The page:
In the stone ages of media planning,  before digital found its feet, Custom and Practice for repetition of media messages was based on a crude system (for Television) of having 80% coverage (reach) of your target audience with an average frequency of 4 OTS. This way of setting the right (optimum) level of communication (weight and frequency) has endured for the last 40 years but now the industry must be inclusive by providing frequency options that provide cover and frequency across all media that is able to communicate directly to individuals. Given the huge amount of interest in perfecting the right levels of repetition across all the media used by the advertiser, the media industry must insist on shared responses from advertisers in order to provide collective examples of the level of multi-messaging media that most clients now use. Multi hits, across a range of media, requires an industry wide point of view on the repetition of messages and their impact on real reach and frequency. Time for collective focus from the industry?

  4. Nigel, January 24, 2017

    OK, well that provoked more commentary than I expected! Thank you.

    Anand, if the new product is one that the audience is likely to find worthwhile then I doubt very much it needs lots of frequency. Reach, yes, frequency, no. Instead I would try to ensure that the media delivery either targeted times when you know more people are likely to be shopping or spread my spend out over time to remind people my brand exists for when they do shop. As you suggest, I am sure there are exceptions and nuances but, I ask you, isn't ten times in an hour overkill under any circumstance!

    DB, given my reaction to seeing the same ad over and over, and that of DP, I think the advertiser might be doing themselves a favor not to buy that package. Let the competitor undermine their own brand. I know you are not espousing this strategy but it speaks to the underlying belief that all advertising has a positive effect and more is better. No. Some advertising can have a negative effect and more is not necessarily better.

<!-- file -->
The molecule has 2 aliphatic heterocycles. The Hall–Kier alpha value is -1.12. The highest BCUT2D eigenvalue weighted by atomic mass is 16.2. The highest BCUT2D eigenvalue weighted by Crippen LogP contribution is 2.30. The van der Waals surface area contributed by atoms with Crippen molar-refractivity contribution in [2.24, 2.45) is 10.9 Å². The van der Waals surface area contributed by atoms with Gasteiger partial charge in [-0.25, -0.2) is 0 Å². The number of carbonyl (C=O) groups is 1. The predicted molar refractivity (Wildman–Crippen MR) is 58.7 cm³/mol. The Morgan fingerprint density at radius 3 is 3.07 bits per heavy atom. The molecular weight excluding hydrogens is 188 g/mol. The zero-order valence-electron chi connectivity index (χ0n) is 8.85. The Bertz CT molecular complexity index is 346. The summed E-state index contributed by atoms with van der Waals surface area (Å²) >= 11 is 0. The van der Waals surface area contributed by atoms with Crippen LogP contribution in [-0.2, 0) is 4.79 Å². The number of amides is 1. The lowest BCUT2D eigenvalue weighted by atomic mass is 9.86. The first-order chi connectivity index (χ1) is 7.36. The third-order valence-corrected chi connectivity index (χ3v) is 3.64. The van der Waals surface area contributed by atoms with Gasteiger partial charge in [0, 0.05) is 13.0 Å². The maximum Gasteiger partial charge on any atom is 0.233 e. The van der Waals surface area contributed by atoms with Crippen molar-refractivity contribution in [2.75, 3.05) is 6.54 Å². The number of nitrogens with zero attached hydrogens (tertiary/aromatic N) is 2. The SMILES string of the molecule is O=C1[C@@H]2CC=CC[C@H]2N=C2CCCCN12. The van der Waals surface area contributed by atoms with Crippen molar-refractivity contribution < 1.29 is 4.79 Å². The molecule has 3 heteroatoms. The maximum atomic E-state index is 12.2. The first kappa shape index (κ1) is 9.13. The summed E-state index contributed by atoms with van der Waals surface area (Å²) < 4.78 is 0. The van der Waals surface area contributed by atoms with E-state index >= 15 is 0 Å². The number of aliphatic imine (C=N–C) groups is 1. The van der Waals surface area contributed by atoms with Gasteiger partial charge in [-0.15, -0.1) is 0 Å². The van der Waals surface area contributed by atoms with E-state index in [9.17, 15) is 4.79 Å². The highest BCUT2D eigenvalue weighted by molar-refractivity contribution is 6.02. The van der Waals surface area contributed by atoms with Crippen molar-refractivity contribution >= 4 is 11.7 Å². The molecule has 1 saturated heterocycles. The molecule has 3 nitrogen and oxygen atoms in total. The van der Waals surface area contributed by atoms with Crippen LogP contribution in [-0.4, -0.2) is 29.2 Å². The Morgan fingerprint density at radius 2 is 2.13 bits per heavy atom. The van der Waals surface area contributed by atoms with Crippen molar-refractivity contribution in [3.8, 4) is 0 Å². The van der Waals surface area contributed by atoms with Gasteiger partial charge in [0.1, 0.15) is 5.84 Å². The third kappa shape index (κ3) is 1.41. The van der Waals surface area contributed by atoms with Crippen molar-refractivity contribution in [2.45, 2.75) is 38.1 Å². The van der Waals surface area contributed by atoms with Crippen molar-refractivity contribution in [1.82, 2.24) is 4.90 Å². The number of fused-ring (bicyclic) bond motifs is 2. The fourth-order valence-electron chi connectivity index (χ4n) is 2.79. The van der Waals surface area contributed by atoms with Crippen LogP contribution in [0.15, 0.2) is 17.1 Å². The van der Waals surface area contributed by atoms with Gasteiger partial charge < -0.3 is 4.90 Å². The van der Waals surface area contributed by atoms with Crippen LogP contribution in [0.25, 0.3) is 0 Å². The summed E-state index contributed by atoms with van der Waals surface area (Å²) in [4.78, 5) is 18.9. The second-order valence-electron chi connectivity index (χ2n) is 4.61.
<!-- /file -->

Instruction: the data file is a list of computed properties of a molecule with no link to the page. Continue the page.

5. Celal Bozkurt, January 24, 2017

    Not to go too far in any thing, including excessive repetition in ad, should be our motto or principle.

  6. DP, January 23, 2017
    I recently watched some free to air programming on a catch-up app.  Not only did the same brand appear in every ad pod, but where the broadcaster had set the pod length to 90 seconds, the ad rolled three times in succession.  By the end of the 45 minute programme, I hated that brand, but strongly suspect that it was lack of inventory rather than intention that did that.
  7. DB, January 23, 2017

    Most live sports are seen as premium content, and therefore the owners of that content sell it differently, generally as up front packages. The advertiser pays the premium and then has to find a brand in its portfolio (assuming they have more than one) to cough up from the marketing budget. More often than not, there are only a few brands in the portfolio that can, and by doing so ending up taken up disproportionately more ad inventory than they require. In a perfect world the advertiser would buy such a package, then spread the budget more effectively across its brands to mitigate all the issues you have so rightly outlined. Problem is, most businesses are not set-up to do that. 

    Why do brands still do this? Because if they don't, their competition will.

  8. Matt, January 23, 2017
    It's a discussion that is happening outside of the US as well. Here in Australia, budget pressure on the FMCG sector (driven by our effective duopoly of supermarkets) has seen a lot of ad budgets cut. This means we are seeing more ads for gambling, alcohol, travel, banking and telcos...essentially it feels like fewer advertisers are buying TV slots and as a result we are seeing a few select brands dominate the space. It seems that the days of variety and a strong mix of creative on the Australian FTA TV are pretty much over.
  9. Adam Coleman, January 23, 2017

    Nigel - please save me from those Chevy ads with 'real people' ... your point is very well made.

    It seems a lesson that should have been more pertinent years ago in that in 2017 there are more media outlets for visibility so advertisers should step back on their TV frequency given consumers will see their ads more often elsewhere anyway. I do think the NFL may be a special case (size of audience, type of audience, and the fact it's a sit back in your chair 'watch it live' environment). 

    Our Microsoft campaigns do a decent job of optimizing TV frequency because of this (I admit I may be a little biased!).

  10. Anand Parameswaran, January 23, 2017

    Hi Nigel,

    Will this hold true for a new launch too? Agreed on products that have been there for a while and there is nothing new to be said, My experience has been this kind of advertising done by brands that had new launches. E.G: An Automobile manufacturer launching premium dealerships and need to create impact

    Also will this be true for certain types of ads or categories? Humorous advertising and emotional ad with kids in it or rational messaging talking about the product benefits

    In another scenario if the client has limited media budgets and wants to create an impact in a day.